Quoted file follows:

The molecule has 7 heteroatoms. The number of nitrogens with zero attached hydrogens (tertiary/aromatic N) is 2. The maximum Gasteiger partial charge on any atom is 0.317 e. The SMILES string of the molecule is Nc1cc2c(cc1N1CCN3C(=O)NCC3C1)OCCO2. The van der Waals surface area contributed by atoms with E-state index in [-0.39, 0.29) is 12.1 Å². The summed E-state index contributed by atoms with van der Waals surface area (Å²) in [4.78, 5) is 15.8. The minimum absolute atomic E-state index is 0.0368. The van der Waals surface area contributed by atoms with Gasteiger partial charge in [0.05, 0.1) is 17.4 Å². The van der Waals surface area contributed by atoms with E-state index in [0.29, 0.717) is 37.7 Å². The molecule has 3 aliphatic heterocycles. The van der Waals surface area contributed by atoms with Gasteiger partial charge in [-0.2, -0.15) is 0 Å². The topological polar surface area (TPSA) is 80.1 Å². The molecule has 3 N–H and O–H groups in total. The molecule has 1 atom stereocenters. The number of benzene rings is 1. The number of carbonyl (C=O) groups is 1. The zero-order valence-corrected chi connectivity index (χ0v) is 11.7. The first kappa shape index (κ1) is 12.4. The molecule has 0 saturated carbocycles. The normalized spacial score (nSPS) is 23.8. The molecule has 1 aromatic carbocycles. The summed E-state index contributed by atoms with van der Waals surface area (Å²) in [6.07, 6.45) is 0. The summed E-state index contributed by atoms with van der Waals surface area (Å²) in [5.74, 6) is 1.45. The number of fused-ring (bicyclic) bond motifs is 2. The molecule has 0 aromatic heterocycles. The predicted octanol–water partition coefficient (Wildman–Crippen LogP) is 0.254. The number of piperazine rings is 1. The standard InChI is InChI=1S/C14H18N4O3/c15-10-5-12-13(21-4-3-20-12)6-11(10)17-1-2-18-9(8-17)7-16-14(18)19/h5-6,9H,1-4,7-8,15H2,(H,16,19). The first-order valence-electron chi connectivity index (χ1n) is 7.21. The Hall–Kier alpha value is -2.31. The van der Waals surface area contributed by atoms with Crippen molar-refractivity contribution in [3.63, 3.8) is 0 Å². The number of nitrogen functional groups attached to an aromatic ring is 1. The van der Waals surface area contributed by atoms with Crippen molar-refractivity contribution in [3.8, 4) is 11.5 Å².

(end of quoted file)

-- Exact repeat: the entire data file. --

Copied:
The molecule has 7 heteroatoms. The number of nitrogens with zero attached hydrogens (tertiary/aromatic N) is 2. The maximum Gasteiger partial charge on any atom is 0.317 e. The SMILES string of the molecule is Nc1cc2c(cc1N1CCN3C(=O)NCC3C1)OCCO2. The van der Waals surface area contributed by atoms with E-state index in [-0.39, 0.29) is 12.1 Å². The summed E-state index contributed by atoms with van der Waals surface area (Å²) in [4.78, 5) is 15.8. The minimum absolute atomic E-state index is 0.0368. The van der Waals surface area contributed by atoms with Gasteiger partial charge in [0.05, 0.1) is 17.4 Å². The van der Waals surface area contributed by atoms with E-state index in [0.29, 0.717) is 37.7 Å². The molecule has 3 aliphatic heterocycles. The van der Waals surface area contributed by atoms with Gasteiger partial charge in [-0.2, -0.15) is 0 Å². The topological polar surface area (TPSA) is 80.1 Å². The molecule has 3 N–H and O–H groups in total. The molecule has 1 atom stereocenters. The number of benzene rings is 1. The number of carbonyl (C=O) groups is 1. The zero-order valence-corrected chi connectivity index (χ0v) is 11.7. The first kappa shape index (κ1) is 12.4. The molecule has 0 saturated carbocycles. The normalized spacial score (nSPS) is 23.8. The molecule has 1 aromatic carbocycles. The summed E-state index contributed by atoms with van der Waals surface area (Å²) in [6.07, 6.45) is 0. The summed E-state index contributed by atoms with van der Waals surface area (Å²) in [5.74, 6) is 1.45. The number of fused-ring (bicyclic) bond motifs is 2. The molecule has 0 aromatic heterocycles. The predicted octanol–water partition coefficient (Wildman–Crippen LogP) is 0.254. The number of piperazine rings is 1. The standard InChI is InChI=1S/C14H18N4O3/c15-10-5-12-13(21-4-3-20-12)6-11(10)17-1-2-18-9(8-17)7-16-14(18)19/h5-6,9H,1-4,7-8,15H2,(H,16,19). The first-order valence-electron chi connectivity index (χ1n) is 7.21. The Hall–Kier alpha value is -2.31. The van der Waals surface area contributed by atoms with Crippen molar-refractivity contribution in [3.63, 3.8) is 0 Å². The number of nitrogen functional groups attached to an aromatic ring is 1. The van der Waals surface area contributed by atoms with Crippen molar-refractivity contribution in [3.8, 4) is 11.5 Å².